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Missed Expectations: The Argentine Convertibility

  • Sebastian Galiani


  • Daniel Heymann
  • Mariano Tommasi

This paper studies the process that led to the Argentine crisis. The crisis is understood as a major disappointment of previous expectations, indicated by widespread insolvencies and abrupt declines in consumption. The analysis concentrates on the sequence of public and private decisions, and the varying perceptions and policy incentives that motivated them. In the nineties Argentina searched for a new growth trend. During much of the period, the behavior of agents seemed to be based on the anticipation that current and future incomes could sustain a value of domestic spending much higher than in the past. The government was motivated to reinforce those expectations, for signaling and political economy reasons. The convertibility monetary regime not only provided a very visible nominal anchor, but also operated as a basic framework for financial contracts, mostly denominated in dollars. Dollar contracting implicitly presumed that the dollar value of incomes would support the servicing of debts. Despite precautionary measures, the reliance on the sustainability of the real exchange rate increased over time. In the late nineties exports stopped rising and the foreign supply of credit tightened. Facing these contraints, the economy contracted and the solvency of the government was put into question. The financial system was vulnerable both in the event of devaluation and that of a (large) deflation-cum-adjustment. As was implicit in its design and management, convertibility proved to have very large exit costs.

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Paper provided by William Davidson Institute at the University of Michigan in its series William Davidson Institute Working Papers Series with number 515.

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Length: 37 pages
Date of creation: 01 Nov 2002
Date of revision:
Handle: RePEc:wdi:papers:2002-515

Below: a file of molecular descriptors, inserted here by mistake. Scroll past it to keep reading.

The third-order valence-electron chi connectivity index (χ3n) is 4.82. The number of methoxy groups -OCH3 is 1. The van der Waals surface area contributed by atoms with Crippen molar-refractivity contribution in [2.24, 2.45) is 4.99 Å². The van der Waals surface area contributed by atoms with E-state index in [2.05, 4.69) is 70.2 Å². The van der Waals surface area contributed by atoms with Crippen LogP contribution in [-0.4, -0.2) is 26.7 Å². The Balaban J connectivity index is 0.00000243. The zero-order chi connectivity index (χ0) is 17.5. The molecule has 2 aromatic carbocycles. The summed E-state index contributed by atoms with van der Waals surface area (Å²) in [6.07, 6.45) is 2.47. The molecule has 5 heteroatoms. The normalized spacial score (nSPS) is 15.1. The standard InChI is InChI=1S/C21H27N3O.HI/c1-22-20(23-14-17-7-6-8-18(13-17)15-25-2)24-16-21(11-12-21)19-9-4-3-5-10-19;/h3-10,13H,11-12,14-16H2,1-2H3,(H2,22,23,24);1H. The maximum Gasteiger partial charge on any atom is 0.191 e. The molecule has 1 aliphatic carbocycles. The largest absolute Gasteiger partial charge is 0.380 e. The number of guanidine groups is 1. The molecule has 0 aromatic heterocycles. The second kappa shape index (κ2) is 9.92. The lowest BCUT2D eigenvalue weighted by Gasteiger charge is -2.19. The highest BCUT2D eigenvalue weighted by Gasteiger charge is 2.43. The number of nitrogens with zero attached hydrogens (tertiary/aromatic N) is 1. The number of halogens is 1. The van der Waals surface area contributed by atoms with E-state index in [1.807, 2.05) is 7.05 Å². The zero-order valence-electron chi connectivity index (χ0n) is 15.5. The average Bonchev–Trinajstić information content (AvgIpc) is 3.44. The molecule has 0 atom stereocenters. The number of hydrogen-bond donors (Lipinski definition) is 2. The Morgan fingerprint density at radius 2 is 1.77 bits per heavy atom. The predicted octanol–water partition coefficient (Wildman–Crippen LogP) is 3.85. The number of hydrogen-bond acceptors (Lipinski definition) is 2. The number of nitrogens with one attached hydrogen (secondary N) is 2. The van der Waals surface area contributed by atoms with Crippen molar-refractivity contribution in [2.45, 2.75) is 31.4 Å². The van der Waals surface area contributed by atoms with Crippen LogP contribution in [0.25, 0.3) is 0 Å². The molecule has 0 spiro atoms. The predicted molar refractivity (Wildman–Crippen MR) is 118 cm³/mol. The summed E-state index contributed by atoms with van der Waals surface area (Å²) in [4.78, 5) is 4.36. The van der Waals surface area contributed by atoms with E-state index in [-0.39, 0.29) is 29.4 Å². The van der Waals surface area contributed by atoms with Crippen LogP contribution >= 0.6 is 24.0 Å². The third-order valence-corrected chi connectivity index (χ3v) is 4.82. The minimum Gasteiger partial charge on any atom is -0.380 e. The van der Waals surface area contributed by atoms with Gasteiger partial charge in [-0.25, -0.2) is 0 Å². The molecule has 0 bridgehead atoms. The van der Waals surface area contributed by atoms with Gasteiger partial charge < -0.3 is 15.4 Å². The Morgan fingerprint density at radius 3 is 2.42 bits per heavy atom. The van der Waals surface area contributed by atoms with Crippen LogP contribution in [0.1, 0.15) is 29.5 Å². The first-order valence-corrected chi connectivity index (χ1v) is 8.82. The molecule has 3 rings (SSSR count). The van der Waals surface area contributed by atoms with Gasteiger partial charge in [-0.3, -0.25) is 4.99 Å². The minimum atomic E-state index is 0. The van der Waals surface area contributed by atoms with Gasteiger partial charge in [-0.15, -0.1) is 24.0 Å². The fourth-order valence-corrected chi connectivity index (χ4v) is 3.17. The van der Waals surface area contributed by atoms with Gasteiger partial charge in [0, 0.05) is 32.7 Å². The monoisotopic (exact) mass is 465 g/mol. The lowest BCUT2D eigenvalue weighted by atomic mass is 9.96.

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  1. Alan S. Blinder, 1999. "Central Banking in Theory and Practice," MIT Press Books, The MIT Press, edition 1, volume 1, number 0262522608, June.
  2. Drazen, Allan & Masson, Paul R, 1994. "Credibility of Policies versus Credibility of Policymakers," The Quarterly Journal of Economics, MIT Press, vol. 109(3), pages 735-54, August.
  3. Lars Peter Hansen & Thomas J. Sargent, 2001. "Acknowledging Misspecification in Macroeconomic Theory," Review of Economic Dynamics, Elsevier for the Society for Economic Dynamics, vol. 4(3), pages 519-535, July.
  4. Guillermo A. Calvo & Alejandro Izquierdo & Ernesto Talvi, 2003. "Sudden Stops, the Real Exchange Rate, and Fiscal Sustainability: Argentina's Lessons," NBER Working Papers 9828, National Bureau of Economic Research, Inc.
  5. Guidotti, Pablo E & Vegh, Carlos A, 1999. "Losing Credibility: The Stabilization Blues," International Economic Review, Department of Economics, University of Pennsylvania and Osaka University Institute of Social and Economic Research Association, vol. 40(1), pages 23-51, February.
  6. Guillermo Calvo & Carlos A. Végh Gramont, 1991. "Exchange-Rate-Based Stabilization under Imperfect Credibility," IMF Working Papers 91/77, International Monetary Fund.
  7. Mariano Tommasi & Pablo T. Spiller, 2000. "The Institutional Foundations of Public Policy: A Transactions Approach with Application to Argentina," Working Papers 29, Universidad de San Andres, Departamento de Economia, revised May 2000.
  8. Eduardo Lora & Ugo Panizza, 2002. "Structural Reforms in Latin America under Scrutiny," Research Department Publications 4303, Inter-American Development Bank, Research Department.
  9. Avinash K. Dixit & Robert S. Pindyck, 1994. "Investment under Uncertainty," Economics Books, Princeton University Press, edition 1, volume 1, number 5474.
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